|[Note Guidelines] Photographer's Note|
Scientists figure that land-dwelling iguanas from South America must have drifted out to sea millions of years ago on logs or other debris, eventually landing on the Galápagos. From that species emerged marine iguanas, which spread to nearly all the islands of the archipelago. Each island hosts marine iguanas of unique size, shape and color.
They look fierce, but are actually gentle herbivores, surviving exclusively on underwater algae and seaweed. Their short, blunt snouts and small, razor-sharp teeth help them scrape the algae off rocks, and their laterally flattened tails let them move crocodile-like through the water. Their claws are long and sharp for clinging to rocks on shore or underwater in heavy currents. They have dark gray coloring to better absorb sunlight after their forays into the frigid Galápagos waters. And they even have special glands that clean their blood of extra salt, which they ingest while feeding. They sneeze frequently to expel salt from glands near their noses. The salt often lands on their heads, giving them a distinctive white wig.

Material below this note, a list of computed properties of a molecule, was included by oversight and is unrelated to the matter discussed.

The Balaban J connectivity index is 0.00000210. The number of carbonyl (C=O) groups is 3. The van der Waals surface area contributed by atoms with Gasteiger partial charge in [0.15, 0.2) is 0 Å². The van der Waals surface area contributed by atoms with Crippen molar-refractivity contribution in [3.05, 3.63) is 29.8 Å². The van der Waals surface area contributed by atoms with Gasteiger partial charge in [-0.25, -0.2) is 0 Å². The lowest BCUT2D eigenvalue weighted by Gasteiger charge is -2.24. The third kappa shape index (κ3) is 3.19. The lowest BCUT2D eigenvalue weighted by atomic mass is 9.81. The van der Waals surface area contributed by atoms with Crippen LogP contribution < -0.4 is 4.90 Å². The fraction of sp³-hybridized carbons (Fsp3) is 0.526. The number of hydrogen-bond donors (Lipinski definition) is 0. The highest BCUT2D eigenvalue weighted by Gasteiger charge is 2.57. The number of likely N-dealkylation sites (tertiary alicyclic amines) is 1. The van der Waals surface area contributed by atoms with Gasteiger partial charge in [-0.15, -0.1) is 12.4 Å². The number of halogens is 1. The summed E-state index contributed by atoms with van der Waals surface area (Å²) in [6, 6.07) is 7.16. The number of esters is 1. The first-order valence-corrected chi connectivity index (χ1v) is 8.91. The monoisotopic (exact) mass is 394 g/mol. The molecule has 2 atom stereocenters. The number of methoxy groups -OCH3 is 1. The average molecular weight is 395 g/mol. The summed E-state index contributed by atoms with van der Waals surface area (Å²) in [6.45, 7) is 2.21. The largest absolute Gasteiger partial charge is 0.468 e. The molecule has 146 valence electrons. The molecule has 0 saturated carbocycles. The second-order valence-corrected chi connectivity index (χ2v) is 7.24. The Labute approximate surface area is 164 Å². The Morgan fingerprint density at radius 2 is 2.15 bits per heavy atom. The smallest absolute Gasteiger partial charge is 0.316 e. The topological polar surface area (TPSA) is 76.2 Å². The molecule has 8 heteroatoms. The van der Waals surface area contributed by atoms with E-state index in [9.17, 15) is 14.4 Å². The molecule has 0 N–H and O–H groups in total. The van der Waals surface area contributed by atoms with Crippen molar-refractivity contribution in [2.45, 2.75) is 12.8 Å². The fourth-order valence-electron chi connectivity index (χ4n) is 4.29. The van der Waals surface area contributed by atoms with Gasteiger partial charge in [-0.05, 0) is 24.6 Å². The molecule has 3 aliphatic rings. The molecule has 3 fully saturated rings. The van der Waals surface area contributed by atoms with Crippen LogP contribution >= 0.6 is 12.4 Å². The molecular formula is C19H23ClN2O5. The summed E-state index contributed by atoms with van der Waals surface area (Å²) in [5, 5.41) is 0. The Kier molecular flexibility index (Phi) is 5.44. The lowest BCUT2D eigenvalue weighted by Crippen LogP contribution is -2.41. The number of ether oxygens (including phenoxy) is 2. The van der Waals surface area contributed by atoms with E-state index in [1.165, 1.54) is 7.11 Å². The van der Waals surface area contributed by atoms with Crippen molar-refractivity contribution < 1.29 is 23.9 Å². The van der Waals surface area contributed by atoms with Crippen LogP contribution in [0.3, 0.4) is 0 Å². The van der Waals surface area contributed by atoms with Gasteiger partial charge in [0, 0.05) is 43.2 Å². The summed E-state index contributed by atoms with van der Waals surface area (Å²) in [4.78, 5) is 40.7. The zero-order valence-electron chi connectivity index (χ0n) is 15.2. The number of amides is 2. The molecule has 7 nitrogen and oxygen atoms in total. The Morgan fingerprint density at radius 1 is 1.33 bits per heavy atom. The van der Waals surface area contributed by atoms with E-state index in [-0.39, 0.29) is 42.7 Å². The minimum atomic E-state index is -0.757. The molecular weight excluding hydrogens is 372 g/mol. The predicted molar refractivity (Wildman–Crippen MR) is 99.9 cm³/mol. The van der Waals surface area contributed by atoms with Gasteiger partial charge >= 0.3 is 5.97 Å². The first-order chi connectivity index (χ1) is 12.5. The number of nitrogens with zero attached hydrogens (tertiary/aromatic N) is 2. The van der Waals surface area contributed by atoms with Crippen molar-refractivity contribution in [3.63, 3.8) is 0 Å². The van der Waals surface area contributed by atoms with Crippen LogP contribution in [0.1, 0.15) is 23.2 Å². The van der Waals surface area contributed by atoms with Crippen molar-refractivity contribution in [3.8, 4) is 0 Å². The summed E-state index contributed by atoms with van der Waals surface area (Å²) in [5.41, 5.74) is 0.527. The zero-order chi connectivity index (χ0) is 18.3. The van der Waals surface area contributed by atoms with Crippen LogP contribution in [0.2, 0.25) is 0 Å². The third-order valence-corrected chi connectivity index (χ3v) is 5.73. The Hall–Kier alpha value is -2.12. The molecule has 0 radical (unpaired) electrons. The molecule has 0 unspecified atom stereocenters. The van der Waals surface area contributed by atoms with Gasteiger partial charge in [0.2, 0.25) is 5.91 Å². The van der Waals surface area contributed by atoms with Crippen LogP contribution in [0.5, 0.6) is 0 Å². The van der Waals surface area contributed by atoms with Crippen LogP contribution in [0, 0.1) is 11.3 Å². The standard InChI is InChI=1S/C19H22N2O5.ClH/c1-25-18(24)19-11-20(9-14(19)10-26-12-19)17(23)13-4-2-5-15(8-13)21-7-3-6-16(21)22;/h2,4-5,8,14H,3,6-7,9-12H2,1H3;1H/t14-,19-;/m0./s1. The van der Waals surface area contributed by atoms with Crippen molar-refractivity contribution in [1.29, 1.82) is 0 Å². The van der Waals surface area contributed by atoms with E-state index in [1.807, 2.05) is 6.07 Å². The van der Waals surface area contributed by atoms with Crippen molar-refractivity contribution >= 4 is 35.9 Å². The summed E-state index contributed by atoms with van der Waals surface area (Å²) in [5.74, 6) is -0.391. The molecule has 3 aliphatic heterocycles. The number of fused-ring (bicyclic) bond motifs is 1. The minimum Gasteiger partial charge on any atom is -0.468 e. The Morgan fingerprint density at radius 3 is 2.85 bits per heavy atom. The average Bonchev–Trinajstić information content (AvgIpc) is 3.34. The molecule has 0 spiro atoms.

Hotelcalifornia, Miss_Piggy, peter_stoeckl has marked this note useful
Only registered TrekNature members may rate photo notes.
|You must be logged in to start a discussion.|
Another beautiful species.I didn't know there are so many different kind of Iguana.Nice colour and sharpness.
Thanks for sharing,
Regards and have a nice time,
Now this is not what I will call pretty, but it is very interesting to look at the close details of this Marine Iguana.
Amazing closeup composition with razor sharp details and great colors. This was all made possible with some brilliant camera work. Best regards and thanks for sharing.
- [2014-02-07 8:48]
Hi Manyee,a lot of colors and a great portrait,excellent way to show us this beautiful iguana with the best detail too,i like it! Have a nice weekend and thanks,Luciano
Excellent Iguana's portrait, Manyee.
Precisely detailed on the target, well composed and framed to deliver the reptile's powerful presence.
I like the unusual mixture of colours - blue, green, and ochre. They seem to repeat the reptile's coastline habitat where it seems to be very well camouflaged.
With thanks, and best regards,